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Versions: 00 01

Network Working Group                                        M. Mealling
Internet-Draft                                   Network Solutions, Inc.
Expires: December 24, 1999                                     R. Daniel
                                                        DATAFUSION, Inc.
                                                           June 25, 1999

    Resolution of Uniform Resource Identifiers using the Domain Name
                                 System
                       draft-ietf-urn-dns-rds-01

Status of this Memo

   This document is an Internet-Draft and is in full conformance with
   all provisions of Section 10 of RFC2026.

   Internet-Drafts are working documents of the Internet Engineering
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   The list of current Internet-Drafts can be accessed at
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   The list of Internet-Draft Shadow Directories can be accessed at
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   This Internet-Draft will expire on December 24, 1999.

Abstract

   The architectural principles laid out in RFC2276[9] defines the
   concept of a "resolver discovery service". This document describes
   an immediately-deployable RDS. It is implemented by a new DNS
   Resource Record, NAPTR (Naming Authority PoinTeR)[10], that provides
   a method for encoding incrementally discovered rules within DNS. By
   using these incrementally discovered rules to re-map parts of a URI,
   we can change the host that is contacted to resolve a URI.  This
   will allow a more graceful handling of URLs over long time periods,
   and forms the foundation for a new proposal for Uniform Resource
   Names.

   In addition to locating resolvers, the NAPTR provides for other
   naming systems to be grandfathered into the URN world, provides
   independence between the name assignment system and the resolution
   protocol system, and allows multiple services (Identifier to
   Location, Identifier to Description, Identifier to Resource, ...) to

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   be offered.  In conjunction with the SRV RR, the NAPTR record allows
   those services to be replicated for the purposes of fault tolerance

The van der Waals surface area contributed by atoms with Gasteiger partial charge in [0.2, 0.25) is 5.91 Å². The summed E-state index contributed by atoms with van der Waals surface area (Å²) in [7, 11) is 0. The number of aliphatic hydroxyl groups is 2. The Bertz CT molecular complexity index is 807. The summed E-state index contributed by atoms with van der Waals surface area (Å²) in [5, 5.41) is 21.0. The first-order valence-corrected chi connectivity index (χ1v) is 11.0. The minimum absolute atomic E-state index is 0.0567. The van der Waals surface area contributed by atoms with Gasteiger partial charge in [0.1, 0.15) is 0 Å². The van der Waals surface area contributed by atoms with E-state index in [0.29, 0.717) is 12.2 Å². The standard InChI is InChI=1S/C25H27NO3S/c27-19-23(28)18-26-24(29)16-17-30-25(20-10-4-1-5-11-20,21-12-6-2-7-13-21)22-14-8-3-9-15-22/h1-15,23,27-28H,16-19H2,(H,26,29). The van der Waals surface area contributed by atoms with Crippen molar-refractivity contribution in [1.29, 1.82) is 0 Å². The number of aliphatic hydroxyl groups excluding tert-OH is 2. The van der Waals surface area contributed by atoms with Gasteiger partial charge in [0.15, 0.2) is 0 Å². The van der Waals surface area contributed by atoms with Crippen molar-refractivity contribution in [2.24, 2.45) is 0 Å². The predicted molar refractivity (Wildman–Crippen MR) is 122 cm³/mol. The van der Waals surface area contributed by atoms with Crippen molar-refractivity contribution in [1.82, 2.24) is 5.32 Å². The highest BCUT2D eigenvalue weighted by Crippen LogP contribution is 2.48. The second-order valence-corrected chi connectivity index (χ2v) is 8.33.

and load balancing.

Copyright Notice

   Copyright (C) The Internet Society (1999). All Rights Reserved.

Table of Contents

   1.    Introduction . . . . . . . . . . . . . . . . . . . . . . . .  3
   2.    Terminology  . . . . . . . . . . . . . . . . . . . . . . . .  4
   3.    Overview of the NAPTR Record . . . . . . . . . . . . . . . .  5
   4.    The Distinction between URNs and URLs  . . . . . . . . . . .  7
   5.    The DNS RDS Algorithm  . . . . . . . . . . . . . . . . . . .  8
   5.1   The First Known Key  . . . . . . . . . . . . . . . . . . . .  8
   5.1.1 URI Example  . . . . . . . . . . . . . . . . . . . . . . . .  8
   5.1.2 URN Example  . . . . . . . . . . . . . . . . . . . . . . . .  8
   5.2   Services . . . . . . . . . . . . . . . . . . . . . . . . . .  8
   5.3   Protocols  . . . . . . . . . . . . . . . . . . . . . . . . .  9
   6.    Examples . . . . . . . . . . . . . . . . . . . . . . . . . . 10
   6.1   Example 1  . . . . . . . . . . . . . . . . . . . . . . . . . 10
   6.2   Example 2  . . . . . . . . . . . . . . . . . . . . . . . . . 11
   6.3   Example 3  . . . . . . . . . . . . . . . . . . . . . . . . . 13
   7.    Notes  . . . . . . . . . . . . . . . . . . . . . . . . . . . 15
   8.    Acknowledgments  . . . . . . . . . . . . . . . . . . . . . . 16
         References . . . . . . . . . . . . . . . . . . . . . . . . . 17
         Authors' Addresses . . . . . . . . . . . . . . . . . . . . . 17
   A.    IANA Considerations  . . . . . . . . . . . . . . . . . . . . 19
   B.    Security Considerations  . . . . . . . . . . . . . . . . . . 20
   C.    Appendix A -- Psuedo Code  . . . . . . . . . . . . . . . . . 21

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1. Introduction

   Uniform Resource Locators have been a significant advance in
   retrieving Internet-accessible resources. However, their  brittle
   nature over time has been recognized for several years. The Uniform
   Resource Identifier working group proposed the development of
   Uniform Resource Names to serve as persistent, location-independent
   identifiers for Internet resources in order to overcome most of the
   problems with URLs. RFC-1737[1] sets forth requirements on URNs.

   During the lifetime of the URI-WG, a number of URN proposals were
   generated. The developers of several of those proposals met in a
   series of meetings, resulting in a compromise known as the Knoxville
   framework.  The major principle behind the Knoxville framework is
   that the resolution system must be separate from the way names are
   assigned. This is in marked contrast to most URLs, which identify
   the host to contact and the protocol to use. Readers are referred to
   [2] for background on the Knoxville framework and for additional
   information on the context and purpose of this proposal.

   Separating the way names are resolved from the way they are